During my family’s road trip during the holidays, I enjoyed the book No Idle Hands, The Social History of American Knitting, by Anne Macdonald.
It’s an interesting walk through history around the topic of the art and craft of knitting. It was intriguing to begin in Colonial times and enter the world of women at the time when Britain stopped all ships from bringing cloth to America. It suddenly became an imperative and then “fashionable” to wear home spun cloth. Then to experience the Civil War, when women in both the North and the South quickly organized very efficient groups to knit desperately-needed stockings for the soldiers that would protect them as they trudged through cold, wet snow. Then to visualize the women who knitted their way across America during the Oregon Trail as one way to deter boredom, mend their sadness of saying good-bye to loved ones, or to simply do something good for their family. Then through the World Wars with even more stories of women knitting for the distinct needs of their men. Of course, there are fun stories of women who “learned from their elders” to knit to join in. I found it striking to learn that many young women did not know how to knit even in the 1800s. They had left off learning the skill, since the stocking factories for the most part were doing a fine job making them, according to Macdonald. (Though many knitted their stockings to make them longer, warmer or with a better fit than those at the mills.) Of course, sometimes these young ladies struggled to make their stockings, having one become much bigger than the other and hoping that one could be felted to pair with the other.
There are many examples of women who picked up the skill of knitting, not because it was a necessity, but because it was an enjoyable occupation or hobby, some of which were First Ladies or other public officials.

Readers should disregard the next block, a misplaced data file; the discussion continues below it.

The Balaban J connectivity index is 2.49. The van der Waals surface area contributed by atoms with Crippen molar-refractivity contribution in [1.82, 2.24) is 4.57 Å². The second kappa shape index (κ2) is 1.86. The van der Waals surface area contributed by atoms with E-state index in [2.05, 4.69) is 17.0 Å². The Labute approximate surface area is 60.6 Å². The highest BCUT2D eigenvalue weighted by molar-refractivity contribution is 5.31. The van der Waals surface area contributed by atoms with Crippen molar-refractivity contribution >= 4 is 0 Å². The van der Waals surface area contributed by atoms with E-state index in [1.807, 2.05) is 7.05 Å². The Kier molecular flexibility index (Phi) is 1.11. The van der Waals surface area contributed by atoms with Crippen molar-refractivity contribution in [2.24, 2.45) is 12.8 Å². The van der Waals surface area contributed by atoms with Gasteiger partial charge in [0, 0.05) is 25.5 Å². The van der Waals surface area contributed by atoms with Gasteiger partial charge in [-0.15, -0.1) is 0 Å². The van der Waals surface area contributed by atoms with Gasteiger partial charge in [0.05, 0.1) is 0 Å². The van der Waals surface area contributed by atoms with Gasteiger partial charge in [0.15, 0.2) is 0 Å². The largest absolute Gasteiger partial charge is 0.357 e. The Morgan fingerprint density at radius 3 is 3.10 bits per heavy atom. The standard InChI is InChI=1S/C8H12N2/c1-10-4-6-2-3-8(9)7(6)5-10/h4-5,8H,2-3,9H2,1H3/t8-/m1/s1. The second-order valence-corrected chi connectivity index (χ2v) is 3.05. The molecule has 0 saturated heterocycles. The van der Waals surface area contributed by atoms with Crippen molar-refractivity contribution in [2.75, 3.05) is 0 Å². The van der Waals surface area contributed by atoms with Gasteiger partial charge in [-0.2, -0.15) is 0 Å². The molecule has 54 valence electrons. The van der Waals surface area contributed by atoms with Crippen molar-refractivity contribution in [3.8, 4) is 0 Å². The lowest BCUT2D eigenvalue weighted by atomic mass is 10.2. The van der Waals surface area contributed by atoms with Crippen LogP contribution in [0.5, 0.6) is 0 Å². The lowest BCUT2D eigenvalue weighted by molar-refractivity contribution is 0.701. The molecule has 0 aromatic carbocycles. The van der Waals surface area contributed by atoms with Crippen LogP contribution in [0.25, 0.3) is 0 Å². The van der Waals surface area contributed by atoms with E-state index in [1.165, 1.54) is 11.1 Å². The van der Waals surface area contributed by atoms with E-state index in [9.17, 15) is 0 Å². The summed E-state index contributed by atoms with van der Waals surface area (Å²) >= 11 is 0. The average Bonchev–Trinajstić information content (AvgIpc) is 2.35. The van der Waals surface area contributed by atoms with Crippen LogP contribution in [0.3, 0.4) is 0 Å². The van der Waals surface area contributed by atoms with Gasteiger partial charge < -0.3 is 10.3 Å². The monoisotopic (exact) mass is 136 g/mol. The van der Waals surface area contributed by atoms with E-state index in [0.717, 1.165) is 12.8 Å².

I have often read in other places that it was sailors who spread knitting from one place to another in other countries. I have also read that it used to be that the women would spin the fiber and the men might knit it into something of use. This has brought up fun conversations with my husband, who personally has no desire to knit, unless maybe it involved needles the size of a pitch fork handle. Macdonald covers this subject well and in an entertaining way. She includes several pictures of the men who loved to knit and who joined in the “knitting craze” of the 40s.
I enjoyed reading about the days when children brought their knitting to school, sometimes much to the school master’s dismay. In other times, even little boys behaved better in schools because they enjoyed knitting while waiting for their turn in class. In colleges, students knitted at any opportunity they could.
It’s a fun book, even if “hair raising” at times. It gives a good overview of American culture through the years, who we were, what successes and mistakes we’ve experienced, all aside the art and craft of knitting.